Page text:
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Dh and I separating. Please talk to me VERY slowly!

(21 Posts)
ChittyChittyBoomBoom Mon 24-Feb-20 17:16:45

So, dh has told me he wants us to separate. We’ve been together for 23 years, married for 16, with 3 dc.

PLEASE can someone tell me what I need to do now? I feel very lost and confused. We’ve agreed that he’ll stay in the house with the dc and I until we’ve paid a few debts off.

Who should I be making appointments with? CAB? A solicitor? Mediator? Our mortgage company?

What is the order of things? Does he need to wait until we’re divorced before he can buy a new property?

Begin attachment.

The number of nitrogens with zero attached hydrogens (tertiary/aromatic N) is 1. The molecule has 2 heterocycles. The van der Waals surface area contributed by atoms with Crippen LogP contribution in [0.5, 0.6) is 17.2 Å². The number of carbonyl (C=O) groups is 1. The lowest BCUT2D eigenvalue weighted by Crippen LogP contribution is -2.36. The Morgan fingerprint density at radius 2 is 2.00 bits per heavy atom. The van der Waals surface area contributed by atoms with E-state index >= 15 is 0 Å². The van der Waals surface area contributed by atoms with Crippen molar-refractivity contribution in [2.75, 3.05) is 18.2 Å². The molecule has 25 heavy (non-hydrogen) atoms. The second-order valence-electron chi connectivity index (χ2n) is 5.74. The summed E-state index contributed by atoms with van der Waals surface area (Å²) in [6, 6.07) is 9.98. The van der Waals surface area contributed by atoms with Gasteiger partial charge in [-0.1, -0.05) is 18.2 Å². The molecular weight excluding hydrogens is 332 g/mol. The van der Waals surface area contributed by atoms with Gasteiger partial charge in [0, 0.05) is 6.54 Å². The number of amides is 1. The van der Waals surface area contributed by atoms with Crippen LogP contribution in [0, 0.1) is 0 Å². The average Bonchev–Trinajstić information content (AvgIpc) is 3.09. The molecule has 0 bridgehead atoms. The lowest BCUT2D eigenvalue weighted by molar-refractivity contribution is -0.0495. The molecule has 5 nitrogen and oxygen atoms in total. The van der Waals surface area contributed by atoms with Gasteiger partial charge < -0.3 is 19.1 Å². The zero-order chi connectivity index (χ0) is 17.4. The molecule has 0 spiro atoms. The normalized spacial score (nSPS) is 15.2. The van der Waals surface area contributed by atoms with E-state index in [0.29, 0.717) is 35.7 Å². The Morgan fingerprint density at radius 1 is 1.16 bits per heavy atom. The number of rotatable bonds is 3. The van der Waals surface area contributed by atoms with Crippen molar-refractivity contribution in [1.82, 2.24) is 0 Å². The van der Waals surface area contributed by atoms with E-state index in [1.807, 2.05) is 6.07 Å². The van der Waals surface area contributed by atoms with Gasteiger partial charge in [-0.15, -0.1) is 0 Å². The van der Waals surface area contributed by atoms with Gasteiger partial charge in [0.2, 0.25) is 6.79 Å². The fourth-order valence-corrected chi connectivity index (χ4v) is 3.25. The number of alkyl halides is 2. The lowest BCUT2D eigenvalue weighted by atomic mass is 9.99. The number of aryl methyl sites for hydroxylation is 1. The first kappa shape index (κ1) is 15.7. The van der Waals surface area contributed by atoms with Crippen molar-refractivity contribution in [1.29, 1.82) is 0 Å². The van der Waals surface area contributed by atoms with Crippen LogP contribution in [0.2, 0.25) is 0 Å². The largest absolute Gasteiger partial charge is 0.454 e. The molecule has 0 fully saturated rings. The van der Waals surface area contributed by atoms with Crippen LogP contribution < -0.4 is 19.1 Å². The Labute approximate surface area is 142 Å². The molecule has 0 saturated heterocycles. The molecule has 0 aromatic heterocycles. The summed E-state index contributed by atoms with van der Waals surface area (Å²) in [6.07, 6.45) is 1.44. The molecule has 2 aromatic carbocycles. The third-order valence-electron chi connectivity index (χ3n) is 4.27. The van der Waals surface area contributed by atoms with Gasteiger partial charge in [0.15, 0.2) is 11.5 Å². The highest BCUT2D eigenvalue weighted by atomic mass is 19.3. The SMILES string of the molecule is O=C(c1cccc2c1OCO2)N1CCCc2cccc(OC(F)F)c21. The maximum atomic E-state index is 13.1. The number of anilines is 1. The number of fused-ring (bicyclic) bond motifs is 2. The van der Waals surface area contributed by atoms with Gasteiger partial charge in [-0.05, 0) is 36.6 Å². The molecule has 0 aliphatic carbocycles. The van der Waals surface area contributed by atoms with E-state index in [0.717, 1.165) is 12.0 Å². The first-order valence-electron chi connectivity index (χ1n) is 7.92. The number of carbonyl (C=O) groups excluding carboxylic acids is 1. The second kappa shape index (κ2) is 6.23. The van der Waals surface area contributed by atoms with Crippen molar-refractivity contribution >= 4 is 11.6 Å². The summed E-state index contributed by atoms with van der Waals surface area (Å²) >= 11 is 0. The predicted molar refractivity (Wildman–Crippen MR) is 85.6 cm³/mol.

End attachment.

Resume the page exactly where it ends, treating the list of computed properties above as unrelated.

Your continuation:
Please help, I’m so confused ☹️.

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millymollymoomoo Mon 24-Feb-20 18:49:59

You should seek legal advice from a solicitor

You’ll both need to get hold of earnings, assets, Including pensions, liabilities to understand what’s available for split

You also need to think about who : where children will live and what child arrangements will be

While you need legal advise if you can agree most things between you it will help keep costs down

It would be unwise to purchase new properties until finances understood and splits agreed

letsdolunch321 Mon 24-Feb-20 19:10:28

What is the reason he has given for separating?

Is your property rented or mortgaged?

ChittyChittyBoomBoom Mon 24-Feb-20 19:43:26

Thanks both.

We’ve just grown apart and are just really good friends now ☹️. I think it’s fair to say that we’re both very keen to remain amicable.